This concept is relatively self-explanatory, as it’s the practice of investigating and identifying the best keywords for a given digital marketing campaign. But it’s more complicated than a lot of people think. You can’t merely take a wild guess at which keywords will facilitate the best results. And even if you know that a given keyword is popular with web users, that doesn’t mean it’s the right choice for your campaign. In fact, it could be a really poor choice for your business!
The goal here is to zero in on the relevant search terms that web users are looking for and to then use those terms to optimize content that could be useful to those users. You have to select the best keywords that will help web users find what they’re looking for and offer your business a good chance of ranking well in search results. That’s no easy task, particularly for small businesses. Keyword research for SEO also involves picking the right terms to target for your locality, industry, and budget. You need to pick keywords that align with user intent and with your goods or services, too.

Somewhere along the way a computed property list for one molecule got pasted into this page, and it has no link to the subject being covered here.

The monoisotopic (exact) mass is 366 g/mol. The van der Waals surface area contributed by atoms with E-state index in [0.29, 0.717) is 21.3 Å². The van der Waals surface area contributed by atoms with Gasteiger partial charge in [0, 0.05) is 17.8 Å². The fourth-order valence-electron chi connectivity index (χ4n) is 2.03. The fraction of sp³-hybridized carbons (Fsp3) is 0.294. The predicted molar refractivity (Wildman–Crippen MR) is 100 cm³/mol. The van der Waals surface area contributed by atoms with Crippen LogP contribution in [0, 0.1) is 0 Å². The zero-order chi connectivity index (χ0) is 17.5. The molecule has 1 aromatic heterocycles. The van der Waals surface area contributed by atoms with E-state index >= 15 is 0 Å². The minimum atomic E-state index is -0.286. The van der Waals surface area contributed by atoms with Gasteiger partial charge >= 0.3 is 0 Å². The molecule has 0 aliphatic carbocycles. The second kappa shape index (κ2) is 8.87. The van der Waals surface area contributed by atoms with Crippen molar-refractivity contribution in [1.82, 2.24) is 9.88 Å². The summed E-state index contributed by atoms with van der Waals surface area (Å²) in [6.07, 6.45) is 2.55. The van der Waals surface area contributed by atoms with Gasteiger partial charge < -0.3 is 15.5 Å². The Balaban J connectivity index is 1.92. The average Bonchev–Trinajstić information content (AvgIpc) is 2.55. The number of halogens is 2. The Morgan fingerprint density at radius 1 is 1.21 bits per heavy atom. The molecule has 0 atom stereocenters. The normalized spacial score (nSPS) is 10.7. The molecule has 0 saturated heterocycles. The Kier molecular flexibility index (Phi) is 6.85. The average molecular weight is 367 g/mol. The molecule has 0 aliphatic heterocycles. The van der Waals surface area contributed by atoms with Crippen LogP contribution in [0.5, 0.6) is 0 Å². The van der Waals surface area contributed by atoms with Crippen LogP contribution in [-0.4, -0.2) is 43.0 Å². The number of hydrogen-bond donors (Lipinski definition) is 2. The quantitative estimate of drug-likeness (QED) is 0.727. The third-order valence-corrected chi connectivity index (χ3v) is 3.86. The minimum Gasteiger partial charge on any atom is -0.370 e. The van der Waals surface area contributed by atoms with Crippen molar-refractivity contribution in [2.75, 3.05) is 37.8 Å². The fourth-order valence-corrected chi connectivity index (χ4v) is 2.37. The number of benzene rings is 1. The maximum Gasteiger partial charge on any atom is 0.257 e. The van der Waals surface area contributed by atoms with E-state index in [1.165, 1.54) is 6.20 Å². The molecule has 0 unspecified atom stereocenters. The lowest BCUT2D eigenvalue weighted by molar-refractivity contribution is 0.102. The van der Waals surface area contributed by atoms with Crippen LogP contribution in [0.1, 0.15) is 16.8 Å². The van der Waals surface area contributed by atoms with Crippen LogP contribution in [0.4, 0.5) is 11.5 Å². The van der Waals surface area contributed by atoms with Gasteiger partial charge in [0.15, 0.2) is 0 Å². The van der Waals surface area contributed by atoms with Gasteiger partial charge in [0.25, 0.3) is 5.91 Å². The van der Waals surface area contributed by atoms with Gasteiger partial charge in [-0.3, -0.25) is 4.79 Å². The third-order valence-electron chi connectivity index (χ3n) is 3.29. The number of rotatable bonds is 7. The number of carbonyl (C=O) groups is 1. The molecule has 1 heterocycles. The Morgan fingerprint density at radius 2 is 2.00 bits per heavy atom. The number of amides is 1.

In other words, keyword research is a complex process -- and it’s never really done! In order to keep the momentum going and help your clients improve their rankings over time, you’ll need to conduct keyword research on an ongoing basis. You’ll need to evaluate what’s working and what could use improvement, especially as businesses shift their focus and adjust their budgets. In digital marketing, our work is never done! Of course, it helps if you have a team (or even a free tool) to help you with your keyword research for SEO.
What Does Keyword Research Involve?
Really, there’s no one right way to conduct keyword research. Every digital marketer has their own methodology. Undoubtedly, there are some free keyword tools (and even paid programs) that are better than others. In addition, those who possess more SEO or PPC experience may be better equipped to conduct keyword research than others -- especially for businesses operating in more niche industries or competitive markets.